The Department for Business, Innovation and Skills (BIS) has recently launched a consultation on proposals to compel suppliers of goods and services to give consumers access to their transaction data on request. The consultation is part of the government's 'midata' strategy which aims to give consumers access to their historic transaction and consumption data. This includes data created through their internet transactions, household utility use, banking and high street loyalty cards.

The proposal is to give consumers new rights to access their transaction data in an electronic, portable and machine-readable format. The objective of this is to enable consumers to make easier and more enlightened choices about future purchases.

The requirement to provide data would only cover factual information, not any subsequent analysis conducted by the data holder, and would only apply to businesses that already hold transaction data electronically (it would not require businesses to collect new information).

The Government's proposals are similar to the 'data portability' concept emerging from the European Commission's proposals to reform the data protection regime, but it seems that UK Government is keen to push ahead with its own version prior to the European DP Regulation coming into force (see Related publications).

The consultation includes questions on:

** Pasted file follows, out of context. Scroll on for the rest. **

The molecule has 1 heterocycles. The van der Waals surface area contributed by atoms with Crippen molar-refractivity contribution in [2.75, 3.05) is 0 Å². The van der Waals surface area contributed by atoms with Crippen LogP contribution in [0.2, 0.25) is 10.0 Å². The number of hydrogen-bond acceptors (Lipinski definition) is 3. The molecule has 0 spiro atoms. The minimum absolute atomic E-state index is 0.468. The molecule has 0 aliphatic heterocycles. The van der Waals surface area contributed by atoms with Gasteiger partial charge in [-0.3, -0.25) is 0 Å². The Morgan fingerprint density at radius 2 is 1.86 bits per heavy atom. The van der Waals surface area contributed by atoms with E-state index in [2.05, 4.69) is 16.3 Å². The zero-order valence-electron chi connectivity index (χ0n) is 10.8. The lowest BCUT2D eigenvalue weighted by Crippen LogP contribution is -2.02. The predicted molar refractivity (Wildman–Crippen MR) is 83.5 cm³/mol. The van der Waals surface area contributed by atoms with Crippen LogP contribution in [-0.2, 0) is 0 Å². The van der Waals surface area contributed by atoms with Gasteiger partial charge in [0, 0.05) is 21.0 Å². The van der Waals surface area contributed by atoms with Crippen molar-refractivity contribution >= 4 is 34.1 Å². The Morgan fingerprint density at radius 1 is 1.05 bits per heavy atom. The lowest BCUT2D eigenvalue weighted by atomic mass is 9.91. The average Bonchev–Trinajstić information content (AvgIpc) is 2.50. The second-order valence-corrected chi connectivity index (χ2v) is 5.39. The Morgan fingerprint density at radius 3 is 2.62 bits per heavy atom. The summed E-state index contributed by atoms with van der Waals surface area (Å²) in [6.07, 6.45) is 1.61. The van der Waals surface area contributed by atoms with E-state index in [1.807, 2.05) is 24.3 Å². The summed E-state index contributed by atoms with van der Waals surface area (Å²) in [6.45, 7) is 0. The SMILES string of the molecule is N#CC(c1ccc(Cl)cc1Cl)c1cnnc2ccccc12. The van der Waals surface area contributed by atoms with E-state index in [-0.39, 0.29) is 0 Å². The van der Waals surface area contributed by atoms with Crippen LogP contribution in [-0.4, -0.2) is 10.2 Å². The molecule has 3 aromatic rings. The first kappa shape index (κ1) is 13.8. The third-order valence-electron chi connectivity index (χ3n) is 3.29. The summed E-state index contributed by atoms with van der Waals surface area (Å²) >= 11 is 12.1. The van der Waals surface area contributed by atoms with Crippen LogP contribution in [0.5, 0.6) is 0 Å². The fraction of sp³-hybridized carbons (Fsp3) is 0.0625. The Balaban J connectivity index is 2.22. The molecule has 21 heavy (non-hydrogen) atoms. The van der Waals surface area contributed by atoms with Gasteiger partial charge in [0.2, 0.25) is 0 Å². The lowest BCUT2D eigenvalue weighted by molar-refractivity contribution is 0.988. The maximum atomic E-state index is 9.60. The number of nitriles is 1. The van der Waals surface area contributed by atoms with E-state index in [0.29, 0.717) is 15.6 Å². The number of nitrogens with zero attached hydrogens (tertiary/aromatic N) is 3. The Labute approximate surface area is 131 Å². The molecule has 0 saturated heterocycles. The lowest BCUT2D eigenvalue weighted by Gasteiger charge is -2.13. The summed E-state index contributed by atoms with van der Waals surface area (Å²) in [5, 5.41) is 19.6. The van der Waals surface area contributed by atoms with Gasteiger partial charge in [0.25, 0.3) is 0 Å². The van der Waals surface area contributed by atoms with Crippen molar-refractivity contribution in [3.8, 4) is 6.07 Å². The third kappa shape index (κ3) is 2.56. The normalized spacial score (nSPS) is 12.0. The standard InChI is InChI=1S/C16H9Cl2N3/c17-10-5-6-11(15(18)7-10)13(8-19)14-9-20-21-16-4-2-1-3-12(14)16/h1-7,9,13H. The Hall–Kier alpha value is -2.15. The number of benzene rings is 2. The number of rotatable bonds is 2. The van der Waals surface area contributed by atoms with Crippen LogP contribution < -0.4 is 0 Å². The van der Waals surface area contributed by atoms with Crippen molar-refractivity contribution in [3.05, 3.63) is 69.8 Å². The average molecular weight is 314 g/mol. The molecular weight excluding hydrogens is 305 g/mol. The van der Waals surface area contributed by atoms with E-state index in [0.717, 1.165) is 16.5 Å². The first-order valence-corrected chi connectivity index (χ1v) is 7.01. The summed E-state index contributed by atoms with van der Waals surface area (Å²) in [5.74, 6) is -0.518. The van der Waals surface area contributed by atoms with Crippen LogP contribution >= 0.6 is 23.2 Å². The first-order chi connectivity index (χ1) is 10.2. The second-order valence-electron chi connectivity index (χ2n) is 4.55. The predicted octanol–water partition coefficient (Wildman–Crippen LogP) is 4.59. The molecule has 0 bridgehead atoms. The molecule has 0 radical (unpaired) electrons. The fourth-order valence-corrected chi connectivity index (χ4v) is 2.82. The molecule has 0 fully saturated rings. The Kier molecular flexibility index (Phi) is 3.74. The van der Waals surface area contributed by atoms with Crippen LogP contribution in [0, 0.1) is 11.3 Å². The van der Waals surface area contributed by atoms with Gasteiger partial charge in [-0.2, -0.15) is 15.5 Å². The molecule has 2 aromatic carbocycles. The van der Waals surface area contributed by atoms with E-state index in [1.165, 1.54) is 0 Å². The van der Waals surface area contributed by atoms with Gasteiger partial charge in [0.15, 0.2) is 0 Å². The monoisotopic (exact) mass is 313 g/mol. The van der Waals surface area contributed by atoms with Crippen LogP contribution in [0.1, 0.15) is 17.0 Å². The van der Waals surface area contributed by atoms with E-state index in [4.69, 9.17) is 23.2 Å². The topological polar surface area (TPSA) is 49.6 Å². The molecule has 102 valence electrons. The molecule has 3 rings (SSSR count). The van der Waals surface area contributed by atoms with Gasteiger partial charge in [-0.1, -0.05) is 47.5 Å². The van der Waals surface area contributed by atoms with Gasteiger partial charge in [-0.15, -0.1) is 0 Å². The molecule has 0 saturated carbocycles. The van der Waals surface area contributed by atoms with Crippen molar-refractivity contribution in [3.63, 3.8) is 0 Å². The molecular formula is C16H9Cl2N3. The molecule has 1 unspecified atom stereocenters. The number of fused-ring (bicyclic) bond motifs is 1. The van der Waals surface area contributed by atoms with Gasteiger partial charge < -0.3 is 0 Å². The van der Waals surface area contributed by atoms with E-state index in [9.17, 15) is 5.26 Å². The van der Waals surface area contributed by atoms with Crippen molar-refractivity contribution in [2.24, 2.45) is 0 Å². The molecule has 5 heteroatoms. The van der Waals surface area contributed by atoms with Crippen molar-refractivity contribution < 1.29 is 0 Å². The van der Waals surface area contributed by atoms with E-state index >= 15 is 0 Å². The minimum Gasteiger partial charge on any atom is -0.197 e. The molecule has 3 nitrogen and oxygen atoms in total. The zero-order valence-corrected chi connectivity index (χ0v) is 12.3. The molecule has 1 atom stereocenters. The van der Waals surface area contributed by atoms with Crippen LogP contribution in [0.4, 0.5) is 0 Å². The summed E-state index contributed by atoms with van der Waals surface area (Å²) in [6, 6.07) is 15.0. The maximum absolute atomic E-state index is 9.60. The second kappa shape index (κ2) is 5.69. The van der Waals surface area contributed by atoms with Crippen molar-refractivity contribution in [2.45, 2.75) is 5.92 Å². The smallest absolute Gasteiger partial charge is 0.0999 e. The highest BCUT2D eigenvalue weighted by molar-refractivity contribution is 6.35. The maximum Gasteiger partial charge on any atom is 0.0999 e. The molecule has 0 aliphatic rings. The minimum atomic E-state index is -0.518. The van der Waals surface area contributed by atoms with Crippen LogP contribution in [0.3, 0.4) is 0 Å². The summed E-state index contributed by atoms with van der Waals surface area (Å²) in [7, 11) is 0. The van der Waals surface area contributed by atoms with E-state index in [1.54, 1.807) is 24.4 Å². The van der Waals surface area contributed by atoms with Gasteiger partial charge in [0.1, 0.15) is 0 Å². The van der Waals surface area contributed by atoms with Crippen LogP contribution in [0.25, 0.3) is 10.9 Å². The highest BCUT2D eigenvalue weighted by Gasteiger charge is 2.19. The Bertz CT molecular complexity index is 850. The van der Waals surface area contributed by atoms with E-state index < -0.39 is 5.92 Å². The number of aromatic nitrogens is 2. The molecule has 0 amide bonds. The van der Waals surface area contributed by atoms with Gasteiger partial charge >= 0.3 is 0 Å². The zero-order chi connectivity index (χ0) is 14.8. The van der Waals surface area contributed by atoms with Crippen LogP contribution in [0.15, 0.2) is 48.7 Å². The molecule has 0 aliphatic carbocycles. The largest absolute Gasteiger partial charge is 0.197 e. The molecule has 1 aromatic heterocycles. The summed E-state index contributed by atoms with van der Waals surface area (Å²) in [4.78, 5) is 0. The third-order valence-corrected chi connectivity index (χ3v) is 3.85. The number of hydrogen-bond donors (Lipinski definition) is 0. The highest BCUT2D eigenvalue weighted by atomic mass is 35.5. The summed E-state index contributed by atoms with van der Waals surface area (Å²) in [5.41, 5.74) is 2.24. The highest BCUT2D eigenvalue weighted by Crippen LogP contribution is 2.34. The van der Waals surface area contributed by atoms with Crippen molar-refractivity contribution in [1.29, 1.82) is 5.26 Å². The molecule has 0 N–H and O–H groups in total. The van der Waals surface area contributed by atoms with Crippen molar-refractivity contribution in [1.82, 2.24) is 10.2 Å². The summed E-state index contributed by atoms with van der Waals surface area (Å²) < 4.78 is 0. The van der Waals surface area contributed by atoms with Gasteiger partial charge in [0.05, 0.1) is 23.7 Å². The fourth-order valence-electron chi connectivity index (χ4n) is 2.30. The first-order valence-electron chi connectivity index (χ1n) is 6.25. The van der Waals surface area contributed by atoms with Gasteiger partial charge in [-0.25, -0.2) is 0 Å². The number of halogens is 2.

• The sectors that should be covered by the order (at present the Government is suggesting that all private sector companies should be covered, with the possible exception of SMEs).
  • The type of data that will be covered by the Order - the focus is on consumer transaction data and not on any analysis done by companies.
  • Whether consumers should be able to direct companies to pass data directly to third parties.
  • Whether authorised third parties should be able to request data directly.
  • The format in which data should be provided.
  • Costs that are likely to be involved in complying with such requests - the Government is currently minded to allow consumers to make requests without charge.
  • Types of new services that may be developed as a result of the proposals for intermediaries such as price comparison sites.

Should the government proceed with its proposals, it will have a major impact on the administration of consumer facing businesses, many of whom will be keen to respond and ensure that their views are heard. The deadline for responses is 10 September.